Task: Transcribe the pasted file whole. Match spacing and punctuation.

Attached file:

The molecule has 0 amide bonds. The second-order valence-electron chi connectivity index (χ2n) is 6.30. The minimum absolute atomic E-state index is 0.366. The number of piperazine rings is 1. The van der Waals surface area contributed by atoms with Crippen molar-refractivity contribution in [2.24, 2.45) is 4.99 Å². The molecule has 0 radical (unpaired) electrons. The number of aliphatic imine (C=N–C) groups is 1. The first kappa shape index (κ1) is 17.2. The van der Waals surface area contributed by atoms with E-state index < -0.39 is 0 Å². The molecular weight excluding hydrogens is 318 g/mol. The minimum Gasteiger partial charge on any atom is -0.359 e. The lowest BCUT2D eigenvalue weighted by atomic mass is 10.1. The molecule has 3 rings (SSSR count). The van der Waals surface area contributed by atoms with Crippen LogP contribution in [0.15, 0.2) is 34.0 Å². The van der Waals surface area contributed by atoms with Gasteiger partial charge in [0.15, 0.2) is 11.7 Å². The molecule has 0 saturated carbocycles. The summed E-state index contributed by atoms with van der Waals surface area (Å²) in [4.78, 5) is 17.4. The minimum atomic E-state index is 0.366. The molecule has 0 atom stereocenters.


The molecule has 0 amide bonds. The second-order valence-electron chi connectivity index (χ2n) is 6.30. The minimum absolute atomic E-state index is 0.366. The number of piperazine rings is 1. The van der Waals surface area contributed by atoms with Crippen molar-refractivity contribution in [2.24, 2.45) is 4.99 Å². The molecule has 0 radical (unpaired) electrons. The number of aliphatic imine (C=N–C) groups is 1. The first kappa shape index (κ1) is 17.2. The van der Waals surface area contributed by atoms with E-state index < -0.39 is 0 Å². The molecular weight excluding hydrogens is 318 g/mol. The minimum Gasteiger partial charge on any atom is -0.359 e. The lowest BCUT2D eigenvalue weighted by atomic mass is 10.1. The molecule has 3 rings (SSSR count). The van der Waals surface area contributed by atoms with Crippen LogP contribution in [0.15, 0.2) is 34.0 Å². The van der Waals surface area contributed by atoms with Gasteiger partial charge in [0.15, 0.2) is 11.7 Å². The molecule has 0 saturated carbocycles. The summed E-state index contributed by atoms with van der Waals surface area (Å²) in [4.78, 5) is 17.4. The minimum atomic E-state index is 0.366. The molecule has 0 atom stereocenters.